I’ve long had an interest in urban affairs, dating back to before I was a photographer in the 1960s, and this is reflected in some aspects of my work which you can see particularly on the ‘Urban Landscapes‘ web site and also in some of my self-published books. The first of these, written when I was aksed to contribute to a now defunct web site in 2005 but only published as a book after I’d exhibited it at the London International Documentary Festival in 2010 is the only of my books to date to have a little fictional story, setting out a series of pictures from my walks around north-east London in 1989 as having been taken in my wanderings with the legendary (and entirely fictional) author, Upton Trent. When I met Trenton a few years after writing this, his name immediately made me think of this work.

But most people will know Trenton as the man whose protest against the elitist nature of British society brought the annual rowing race between crews representing our most privileged universities to a halt. Our judicial system threw the book at him, not only giving him six months in jail, but making him pay for the privilege of being tried and found guilty, doubtless a process carried out with the involvement of many who had enjoyed a privileged education at Oxford or Cambridge.

Many – even some who thought his action wrong-headed and his ideas crazy – felt that his punishment was unduly harsh for a peaceful direct action, and there was more astonished indignation when it was learnt that Teresea May wants to deport him. As Rupert Myers commented in The Independent,  ‘the UK government is risking a cause celebre with a 21-century deportation‘. In Tories bring back Penal Transportation? here on >Re:PHOTO I wrote about the case, asking people to sign the petitions to stop the deportation on This Is Not a Gateway, and another at If you haven’t yet done so, please consider signing them now.

But there is something more you can do. I’ve just got a copy of The Queen Vs Trenton Oldfield: A Prison Diary, published by the Myrdle Court Press (MCP) which he and his partner founded to advance the ideas of emerging urbanists and which has brought out three volumes of ‘Critical Cities‘. The book is more than the title suggests, and as it says on the site, “challenges many preconceived ideas held about prisoners and prisons. It offers an insightful critique of the prison industrial complex at the the outset of the privatisation of prisons in Britain. Importantly, it also considers the criminalisation of dissent and reductions in civil liberties.” It is available at bookshops for £12.99 or you can buy it direct online, (£2 postage to Europe including the UK and £3 worldwide) and there are some reviews on the MCP web site.

All the proceeds from the sale of the book go towards the payment of the court costs of £750, awarded against him in an unusual decision by Judge Anne Molyneux at Isleworth Crown Court. I’ve yet to finish the book, but it does seem a very interesting read for all those concerned with civil liberties and our prison system. I’m thinking of getting a second copy to give as a Christmas present too.

Vanity Press

Tuesday, September 10th, 2013

Part 5 of S D Coleman’s There Will Be Ink is now available (I wrote about the earlier posts in Books To Go? a few days ago) and throws some interesting light on the current state of photographic publishing and on self-publishing.

Coleman talks about the well-known names in photographic publishing, and the fact that they will only consider publishing a photographic book if it can be guaranteed a sale of a thousand copies or more – or if the photographer will stump up “between $30-50K. Which makes them glorified vanity presses.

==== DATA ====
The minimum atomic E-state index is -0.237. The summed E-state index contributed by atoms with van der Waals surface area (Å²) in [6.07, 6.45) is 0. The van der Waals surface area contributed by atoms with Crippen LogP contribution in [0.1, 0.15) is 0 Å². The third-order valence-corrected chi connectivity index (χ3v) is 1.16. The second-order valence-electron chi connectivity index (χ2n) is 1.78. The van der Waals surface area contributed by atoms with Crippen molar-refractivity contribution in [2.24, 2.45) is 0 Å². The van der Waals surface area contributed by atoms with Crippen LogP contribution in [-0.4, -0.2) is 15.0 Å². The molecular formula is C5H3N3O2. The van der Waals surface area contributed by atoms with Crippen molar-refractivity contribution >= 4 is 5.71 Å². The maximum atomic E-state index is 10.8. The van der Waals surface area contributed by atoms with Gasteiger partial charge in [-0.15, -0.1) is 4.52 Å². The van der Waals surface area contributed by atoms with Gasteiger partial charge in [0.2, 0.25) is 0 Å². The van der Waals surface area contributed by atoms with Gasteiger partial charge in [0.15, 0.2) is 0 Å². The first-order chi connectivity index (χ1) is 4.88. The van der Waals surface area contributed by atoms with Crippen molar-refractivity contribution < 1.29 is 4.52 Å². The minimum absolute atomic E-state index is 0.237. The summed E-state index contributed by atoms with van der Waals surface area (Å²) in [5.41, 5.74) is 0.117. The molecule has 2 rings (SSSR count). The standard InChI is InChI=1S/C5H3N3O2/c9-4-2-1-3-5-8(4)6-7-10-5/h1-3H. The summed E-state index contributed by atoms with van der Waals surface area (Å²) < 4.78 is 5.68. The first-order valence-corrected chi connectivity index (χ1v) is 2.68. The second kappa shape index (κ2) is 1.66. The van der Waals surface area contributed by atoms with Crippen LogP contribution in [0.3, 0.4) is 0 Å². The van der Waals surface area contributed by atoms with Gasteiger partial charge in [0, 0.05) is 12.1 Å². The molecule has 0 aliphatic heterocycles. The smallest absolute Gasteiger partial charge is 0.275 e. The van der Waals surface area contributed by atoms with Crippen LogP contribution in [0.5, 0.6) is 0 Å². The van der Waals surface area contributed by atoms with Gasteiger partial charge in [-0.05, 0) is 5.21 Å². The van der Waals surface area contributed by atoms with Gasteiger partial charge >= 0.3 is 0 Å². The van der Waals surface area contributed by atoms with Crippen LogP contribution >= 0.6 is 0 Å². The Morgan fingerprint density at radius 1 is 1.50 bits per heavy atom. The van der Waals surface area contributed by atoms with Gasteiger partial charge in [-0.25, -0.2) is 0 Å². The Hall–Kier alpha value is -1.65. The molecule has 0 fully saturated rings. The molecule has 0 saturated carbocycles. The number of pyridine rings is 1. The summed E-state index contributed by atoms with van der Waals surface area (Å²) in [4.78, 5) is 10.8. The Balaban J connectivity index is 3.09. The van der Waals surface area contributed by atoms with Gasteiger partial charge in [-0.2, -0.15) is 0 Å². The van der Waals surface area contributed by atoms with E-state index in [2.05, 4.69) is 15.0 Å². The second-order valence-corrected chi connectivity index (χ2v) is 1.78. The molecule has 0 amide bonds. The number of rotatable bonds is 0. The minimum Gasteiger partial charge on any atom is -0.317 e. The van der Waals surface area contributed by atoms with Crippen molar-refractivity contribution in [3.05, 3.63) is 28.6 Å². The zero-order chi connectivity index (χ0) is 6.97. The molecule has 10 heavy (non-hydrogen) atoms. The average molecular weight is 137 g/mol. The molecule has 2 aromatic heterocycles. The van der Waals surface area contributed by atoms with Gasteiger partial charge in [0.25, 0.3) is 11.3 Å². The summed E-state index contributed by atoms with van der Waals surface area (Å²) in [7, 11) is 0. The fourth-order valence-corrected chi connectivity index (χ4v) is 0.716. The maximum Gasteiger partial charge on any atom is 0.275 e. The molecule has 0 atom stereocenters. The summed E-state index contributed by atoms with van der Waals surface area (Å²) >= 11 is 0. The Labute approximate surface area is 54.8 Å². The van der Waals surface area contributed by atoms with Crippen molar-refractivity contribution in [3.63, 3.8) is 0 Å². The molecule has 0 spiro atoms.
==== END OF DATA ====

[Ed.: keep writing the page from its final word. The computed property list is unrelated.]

While I’m sure that imprints like Aperture will exercise at least some kind of basic quality control over what they publish, this does seem to me to explain some of the less enthralling titles that have emerged in recent years. Back in the past there were some rather odd publications that made their way into print, but either these had some kind of celebrity link or I put them down to a particular obsession by an editor, and possibly one with little connection to photography.

Obsession isn’t necessarily a bad thing, and can lead to very worthwhile publications – Robert Frank’s ‘The Americans‘ comes to mind, but more often the results can be disastrous, or even embarrassing.

The publishing business is now largely run by the accountants, who have little interest in a book’s content but only whether it will generate the beans. And they don’t care if that comes from Joe Public actually buying the title or from Jack Photographer putting it in their pockets up front.

But although it might be nice to have your book published by a well-known name in the business, photographers will surely increasingly ask – as Coleman says – if it is worth paying ten times over the odds to have someone else publish your book when you could do it yourself through print on demand. Is it worth paying tens of thousands of dollars extra just to have a well-known publisher’s name on your work? And how long will those names remain valuable if they keep on publishing for hire?

He is perhaps just a little optimistic when he suggests that print on demand can produce comparable quality – it certainly cannot yet match the best that modern high-end printing can provide though it can already match the run of the mill.

What Coleman has to say about e-books is perhaps largely stating the obvious, but it’s something many in the photographic world are still blind to. And it isn’t just theory but he intends to put some of it into practice by bringing out much of his own work in e-book or other digital formats. As he says, others are already doing so. Like me he intends to make some of the work available only in digital formats, while others will have the option of print as well.

I rather like his idea that a publisher should bring out e-book versions of some of the classics of photography, selling at reasonable e-book prices. Like him I’d happily buy copies, at least of those titles I don’t already have on my shelves.